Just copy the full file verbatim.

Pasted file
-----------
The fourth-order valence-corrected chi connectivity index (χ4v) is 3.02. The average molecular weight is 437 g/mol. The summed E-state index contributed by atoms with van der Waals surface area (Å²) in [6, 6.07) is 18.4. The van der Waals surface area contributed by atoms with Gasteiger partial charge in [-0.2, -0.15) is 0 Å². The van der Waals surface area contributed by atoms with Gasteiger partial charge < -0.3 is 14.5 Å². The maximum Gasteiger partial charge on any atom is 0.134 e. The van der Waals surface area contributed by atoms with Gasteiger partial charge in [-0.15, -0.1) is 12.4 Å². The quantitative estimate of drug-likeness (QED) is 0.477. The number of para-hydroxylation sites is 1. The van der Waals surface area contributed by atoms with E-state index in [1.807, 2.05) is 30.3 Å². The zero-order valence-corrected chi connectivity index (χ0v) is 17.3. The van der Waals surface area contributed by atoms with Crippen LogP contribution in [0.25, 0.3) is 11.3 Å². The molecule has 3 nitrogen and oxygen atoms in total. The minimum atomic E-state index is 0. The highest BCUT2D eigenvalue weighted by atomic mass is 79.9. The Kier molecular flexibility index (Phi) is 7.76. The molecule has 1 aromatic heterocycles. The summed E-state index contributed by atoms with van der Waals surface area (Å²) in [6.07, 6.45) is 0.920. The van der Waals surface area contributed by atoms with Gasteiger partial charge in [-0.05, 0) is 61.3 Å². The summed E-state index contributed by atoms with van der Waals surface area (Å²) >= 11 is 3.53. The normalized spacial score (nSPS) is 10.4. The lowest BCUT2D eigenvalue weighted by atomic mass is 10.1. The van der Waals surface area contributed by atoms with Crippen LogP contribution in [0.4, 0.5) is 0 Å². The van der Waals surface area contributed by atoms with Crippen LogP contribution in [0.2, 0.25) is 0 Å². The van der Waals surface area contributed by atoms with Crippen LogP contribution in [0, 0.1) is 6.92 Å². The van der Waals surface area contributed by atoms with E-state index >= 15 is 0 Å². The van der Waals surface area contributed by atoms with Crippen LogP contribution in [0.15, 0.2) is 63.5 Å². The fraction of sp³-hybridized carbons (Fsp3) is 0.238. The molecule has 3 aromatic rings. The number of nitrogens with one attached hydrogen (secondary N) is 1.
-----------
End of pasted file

The fourth-order valence-corrected chi connectivity index (χ4v) is 3.02. The average molecular weight is 437 g/mol. The summed E-state index contributed by atoms with van der Waals surface area (Å²) in [6, 6.07) is 18.4. The van der Waals surface area contributed by atoms with Gasteiger partial charge in [-0.2, -0.15) is 0 Å². The van der Waals surface area contributed by atoms with Gasteiger partial charge < -0.3 is 14.5 Å². The maximum Gasteiger partial charge on any atom is 0.134 e. The van der Waals surface area contributed by atoms with Gasteiger partial charge in [-0.15, -0.1) is 12.4 Å². The quantitative estimate of drug-likeness (QED) is 0.477. The number of para-hydroxylation sites is 1. The van der Waals surface area contributed by atoms with E-state index in [1.807, 2.05) is 30.3 Å². The zero-order valence-corrected chi connectivity index (χ0v) is 17.3. The van der Waals surface area contributed by atoms with Crippen LogP contribution in [0.25, 0.3) is 11.3 Å². The molecule has 3 nitrogen and oxygen atoms in total. The minimum atomic E-state index is 0. The highest BCUT2D eigenvalue weighted by atomic mass is 79.9. The Kier molecular flexibility index (Phi) is 7.76. The molecule has 1 aromatic heterocycles. The summed E-state index contributed by atoms with van der Waals surface area (Å²) in [6.07, 6.45) is 0.920. The van der Waals surface area contributed by atoms with Gasteiger partial charge in [-0.05, 0) is 61.3 Å². The summed E-state index contributed by atoms with van der Waals surface area (Å²) >= 11 is 3.53. The normalized spacial score (nSPS) is 10.4. The lowest BCUT2D eigenvalue weighted by atomic mass is 10.1. The van der Waals surface area contributed by atoms with Crippen LogP contribution in [0.4, 0.5) is 0 Å². The van der Waals surface area contributed by atoms with Crippen LogP contribution in [0.2, 0.25) is 0 Å². The van der Waals surface area contributed by atoms with Crippen LogP contribution in [0, 0.1) is 6.92 Å². The van der Waals surface area contributed by atoms with E-state index >= 15 is 0 Å². The van der Waals surface area contributed by atoms with Crippen LogP contribution in [0.15, 0.2) is 63.5 Å². The fraction of sp³-hybridized carbons (Fsp3) is 0.238. The molecule has 3 aromatic rings. The number of nitrogens with one attached hydrogen (secondary N) is 1.